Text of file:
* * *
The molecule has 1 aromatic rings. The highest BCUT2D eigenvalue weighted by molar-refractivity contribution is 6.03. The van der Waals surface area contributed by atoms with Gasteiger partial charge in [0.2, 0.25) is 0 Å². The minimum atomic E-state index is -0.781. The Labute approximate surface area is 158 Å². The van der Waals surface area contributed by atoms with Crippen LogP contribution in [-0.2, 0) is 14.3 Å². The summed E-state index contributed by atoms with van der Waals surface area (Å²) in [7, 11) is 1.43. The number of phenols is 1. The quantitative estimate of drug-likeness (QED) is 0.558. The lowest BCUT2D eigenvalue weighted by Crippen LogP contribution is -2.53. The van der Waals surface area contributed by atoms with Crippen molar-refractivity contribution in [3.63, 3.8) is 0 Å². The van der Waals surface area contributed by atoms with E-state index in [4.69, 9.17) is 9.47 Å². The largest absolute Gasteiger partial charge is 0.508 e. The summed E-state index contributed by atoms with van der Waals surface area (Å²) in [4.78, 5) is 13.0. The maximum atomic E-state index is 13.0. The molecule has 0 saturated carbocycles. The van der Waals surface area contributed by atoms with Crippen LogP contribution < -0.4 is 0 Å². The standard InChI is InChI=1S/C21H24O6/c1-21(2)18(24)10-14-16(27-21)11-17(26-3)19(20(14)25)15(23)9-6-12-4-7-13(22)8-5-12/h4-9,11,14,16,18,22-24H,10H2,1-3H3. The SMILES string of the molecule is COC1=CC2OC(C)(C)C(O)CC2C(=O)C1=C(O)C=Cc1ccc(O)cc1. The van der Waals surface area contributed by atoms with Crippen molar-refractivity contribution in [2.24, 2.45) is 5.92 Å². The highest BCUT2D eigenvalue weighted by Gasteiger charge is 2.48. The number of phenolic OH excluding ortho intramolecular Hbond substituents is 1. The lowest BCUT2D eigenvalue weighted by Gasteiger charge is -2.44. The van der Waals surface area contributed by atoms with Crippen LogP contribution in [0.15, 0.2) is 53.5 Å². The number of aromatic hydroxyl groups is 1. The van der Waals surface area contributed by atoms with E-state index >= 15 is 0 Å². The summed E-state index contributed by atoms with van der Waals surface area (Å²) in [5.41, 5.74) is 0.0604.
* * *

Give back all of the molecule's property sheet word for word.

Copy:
The molecule has 1 aromatic rings. The highest BCUT2D eigenvalue weighted by molar-refractivity contribution is 6.03. The van der Waals surface area contributed by atoms with Gasteiger partial charge in [0.2, 0.25) is 0 Å². The minimum atomic E-state index is -0.781. The Labute approximate surface area is 158 Å². The van der Waals surface area contributed by atoms with Crippen LogP contribution in [-0.2, 0) is 14.3 Å². The summed E-state index contributed by atoms with van der Waals surface area (Å²) in [7, 11) is 1.43. The number of phenols is 1. The quantitative estimate of drug-likeness (QED) is 0.558. The lowest BCUT2D eigenvalue weighted by Crippen LogP contribution is -2.53. The van der Waals surface area contributed by atoms with Crippen molar-refractivity contribution in [3.63, 3.8) is 0 Å². The van der Waals surface area contributed by atoms with E-state index in [4.69, 9.17) is 9.47 Å². The largest absolute Gasteiger partial charge is 0.508 e. The summed E-state index contributed by atoms with van der Waals surface area (Å²) in [4.78, 5) is 13.0. The maximum atomic E-state index is 13.0. The molecule has 0 saturated carbocycles. The van der Waals surface area contributed by atoms with Crippen LogP contribution < -0.4 is 0 Å². The standard InChI is InChI=1S/C21H24O6/c1-21(2)18(24)10-14-16(27-21)11-17(26-3)19(20(14)25)15(23)9-6-12-4-7-13(22)8-5-12/h4-9,11,14,16,18,22-24H,10H2,1-3H3. The SMILES string of the molecule is COC1=CC2OC(C)(C)C(O)CC2C(=O)C1=C(O)C=Cc1ccc(O)cc1. The van der Waals surface area contributed by atoms with Crippen molar-refractivity contribution in [2.24, 2.45) is 5.92 Å². The highest BCUT2D eigenvalue weighted by Gasteiger charge is 2.48. The number of phenolic OH excluding ortho intramolecular Hbond substituents is 1. The lowest BCUT2D eigenvalue weighted by Gasteiger charge is -2.44. The van der Waals surface area contributed by atoms with Crippen LogP contribution in [0.15, 0.2) is 53.5 Å². The number of aromatic hydroxyl groups is 1. The van der Waals surface area contributed by atoms with E-state index >= 15 is 0 Å². The summed E-state index contributed by atoms with van der Waals surface area (Å²) in [5.41, 5.74) is 0.0604.